By ALTON HORNSBY JR.
Two months ago many Americans celebrated Black History Month (or as some prefer, African American Heritage Month); last month there was Women’s History Month; and beginning last week we began the commemoration of the 150th anniversary of the American Civil War. All of these events have been surrounded by a degree of controversy. Some argue, for various reasons, that we should not celebrate or commemorate any of these historical identifications and milestones. For example, many White and some Black, including some notable scholars, contend that we should not have separate identifications as African American or women — that we should have just one American history — “one nation under God.” Others, including this columnist, suggest that it is misleading and confusing to mark off one month for a focus on one race or one gender. This annual emphasis of only one month leads many to believe that Blacks and women are not included in mainstream historical studies, hence we must pull them out once a year to increase our knowledge as well as our self esteem.
The Civil War commemoration is another story. From the glorification of the war by such neo-confederate groups as the Sons of the Confederacy to a disdain for confederate memorials to even commemoration of the Civil War itself by NAACP and other civil rights leaders, it might seem as if we are gearing up to fight the war over again.
The major problem with all of these controversies and misunderstandings is that most Americans do not have a keen sense of history. They get teaspoons of history largely from generalized school textbooks, amateur and popular historians, and more recently the media. They have little acquaintance, and in this age of instant information probably do not want any acquaintance, with the vast store of historical knowledge and analysis found in monographs, dictionaries, encyclopedias, articles and essays. Many of these are found in excellent archives and libraries, such as our own Woodruff libraries at the Atlanta University Center and Emory University, the Auburn Avenue Research Library, and the Atlanta History Center. And now, with the JSTOR and Google projects, many of these can be read online.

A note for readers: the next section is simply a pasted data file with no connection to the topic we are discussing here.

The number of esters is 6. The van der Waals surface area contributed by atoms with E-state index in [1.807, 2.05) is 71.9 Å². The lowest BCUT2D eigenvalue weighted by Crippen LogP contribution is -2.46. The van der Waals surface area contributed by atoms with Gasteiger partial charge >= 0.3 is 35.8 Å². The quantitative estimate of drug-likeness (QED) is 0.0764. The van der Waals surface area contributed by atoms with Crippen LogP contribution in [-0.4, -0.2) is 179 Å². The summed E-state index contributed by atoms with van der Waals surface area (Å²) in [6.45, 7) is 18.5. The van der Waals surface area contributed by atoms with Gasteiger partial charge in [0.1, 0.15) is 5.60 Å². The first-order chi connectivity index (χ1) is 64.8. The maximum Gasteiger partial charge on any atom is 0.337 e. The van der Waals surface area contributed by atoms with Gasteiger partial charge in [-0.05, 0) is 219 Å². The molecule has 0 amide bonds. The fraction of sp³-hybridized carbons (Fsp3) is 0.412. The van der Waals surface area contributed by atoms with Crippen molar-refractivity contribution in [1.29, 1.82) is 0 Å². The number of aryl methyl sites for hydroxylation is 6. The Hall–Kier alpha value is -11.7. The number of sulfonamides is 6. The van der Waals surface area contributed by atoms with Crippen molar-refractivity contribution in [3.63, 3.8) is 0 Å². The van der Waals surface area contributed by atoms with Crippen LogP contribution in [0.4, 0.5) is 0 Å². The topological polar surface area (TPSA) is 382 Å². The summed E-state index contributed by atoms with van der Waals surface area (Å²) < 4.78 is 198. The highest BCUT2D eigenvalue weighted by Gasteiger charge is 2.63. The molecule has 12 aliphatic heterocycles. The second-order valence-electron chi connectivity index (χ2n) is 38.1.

If one develops a keen sense of history through exploration in original and printed sources he or she will discover, contrary to the platform of the Tea Partyers, that the United States did not emerge from a revolution against British tyranny to become the world’s greatest democracy.
As many scholars suggest, the war for independence, was probably just as much about preserving the economic interests that the colonists had been allowed to pursue largely unfettered up until 1763 as it was a protest against taxation without representation. Thus by 1773 a group of men, some respected members of Boston society, disguised themselves as Indians, some scholars suggest so as not to be recognized by the authorities, and threw the British tea into the Boston Harbor. But as this incident, the war itself, and the new government indicate, this movement was both racist and sexist –Indians (or Native Americans), Blacks and women were excluded. And they remained excluded until Black men technically won the right to vote in 1870 and women not until 1919.
With a keen sense of history, one might agree that the origins of the Civil War, like that of the Revolutionary War, lay largely in economic interests. The commercial and industrialized North did not want slavery to expand into the West, while the agricultural South felt that its economic interests demanded such expansion. And as to whether African Americans should commemorate the Civil War, an informed understanding of history would reveal that while Abraham Lincoln’s Emancipation Proclamation was a major catalyst toward freedom, it took the Union victory in the war to seal it. Thus as an African American one can commemorate the burning of Atlanta, for when William Tecumseh Sherman humbled this gateway to Dixie, it was probably one of the best things to happen for the future of the city.
Alton Hornsby Jr is Fuller E. Callaway Professor of History (Retired) Morehouse College. Among his major publications are Southerners Too?: Essays on the Black South and African Americans in the Post-Emancipation South: The Outsiders’ View.